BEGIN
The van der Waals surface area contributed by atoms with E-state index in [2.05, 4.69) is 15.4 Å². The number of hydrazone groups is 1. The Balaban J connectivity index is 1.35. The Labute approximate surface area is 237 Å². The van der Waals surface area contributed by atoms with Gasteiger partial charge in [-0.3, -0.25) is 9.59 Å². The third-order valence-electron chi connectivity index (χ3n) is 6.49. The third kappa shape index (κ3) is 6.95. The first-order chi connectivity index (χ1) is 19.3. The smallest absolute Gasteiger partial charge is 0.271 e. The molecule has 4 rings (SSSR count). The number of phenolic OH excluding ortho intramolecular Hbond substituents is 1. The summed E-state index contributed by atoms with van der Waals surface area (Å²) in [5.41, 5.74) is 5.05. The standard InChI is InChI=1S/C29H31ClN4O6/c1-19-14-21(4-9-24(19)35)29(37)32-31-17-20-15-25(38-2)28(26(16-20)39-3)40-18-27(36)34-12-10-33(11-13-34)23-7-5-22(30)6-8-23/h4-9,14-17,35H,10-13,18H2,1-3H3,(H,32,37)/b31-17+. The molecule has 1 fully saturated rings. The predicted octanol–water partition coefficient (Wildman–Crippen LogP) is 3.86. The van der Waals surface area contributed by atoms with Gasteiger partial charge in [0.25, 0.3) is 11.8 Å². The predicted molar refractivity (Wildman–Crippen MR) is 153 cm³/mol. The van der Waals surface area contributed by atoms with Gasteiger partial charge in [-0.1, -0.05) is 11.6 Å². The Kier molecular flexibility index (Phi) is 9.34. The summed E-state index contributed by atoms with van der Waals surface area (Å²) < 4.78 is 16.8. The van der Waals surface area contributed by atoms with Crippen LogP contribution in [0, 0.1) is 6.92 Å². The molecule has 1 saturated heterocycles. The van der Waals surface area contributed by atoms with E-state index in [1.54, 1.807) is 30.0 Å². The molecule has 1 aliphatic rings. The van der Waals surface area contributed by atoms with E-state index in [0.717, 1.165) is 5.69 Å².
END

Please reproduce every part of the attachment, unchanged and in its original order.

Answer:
The van der Waals surface area contributed by atoms with E-state index in [2.05, 4.69) is 15.4 Å². The number of hydrazone groups is 1. The Balaban J connectivity index is 1.35. The Labute approximate surface area is 237 Å². The van der Waals surface area contributed by atoms with Gasteiger partial charge in [-0.3, -0.25) is 9.59 Å². The third-order valence-electron chi connectivity index (χ3n) is 6.49. The third kappa shape index (κ3) is 6.95. The first-order chi connectivity index (χ1) is 19.3. The smallest absolute Gasteiger partial charge is 0.271 e. The molecule has 4 rings (SSSR count). The number of phenolic OH excluding ortho intramolecular Hbond substituents is 1. The summed E-state index contributed by atoms with van der Waals surface area (Å²) in [5.41, 5.74) is 5.05. The standard InChI is InChI=1S/C29H31ClN4O6/c1-19-14-21(4-9-24(19)35)29(37)32-31-17-20-15-25(38-2)28(26(16-20)39-3)40-18-27(36)34-12-10-33(11-13-34)23-7-5-22(30)6-8-23/h4-9,14-17,35H,10-13,18H2,1-3H3,(H,32,37)/b31-17+. The molecule has 1 fully saturated rings. The predicted octanol–water partition coefficient (Wildman–Crippen LogP) is 3.86. The van der Waals surface area contributed by atoms with Gasteiger partial charge in [0.25, 0.3) is 11.8 Å². The predicted molar refractivity (Wildman–Crippen MR) is 153 cm³/mol. The van der Waals surface area contributed by atoms with Gasteiger partial charge in [-0.1, -0.05) is 11.6 Å². The Kier molecular flexibility index (Phi) is 9.34. The summed E-state index contributed by atoms with van der Waals surface area (Å²) < 4.78 is 16.8. The van der Waals surface area contributed by atoms with Crippen LogP contribution in [0, 0.1) is 6.92 Å². The molecule has 1 saturated heterocycles. The van der Waals surface area contributed by atoms with E-state index in [1.54, 1.807) is 30.0 Å². The molecule has 1 aliphatic rings. The van der Waals surface area contributed by atoms with E-state index in [0.717, 1.165) is 5.69 Å².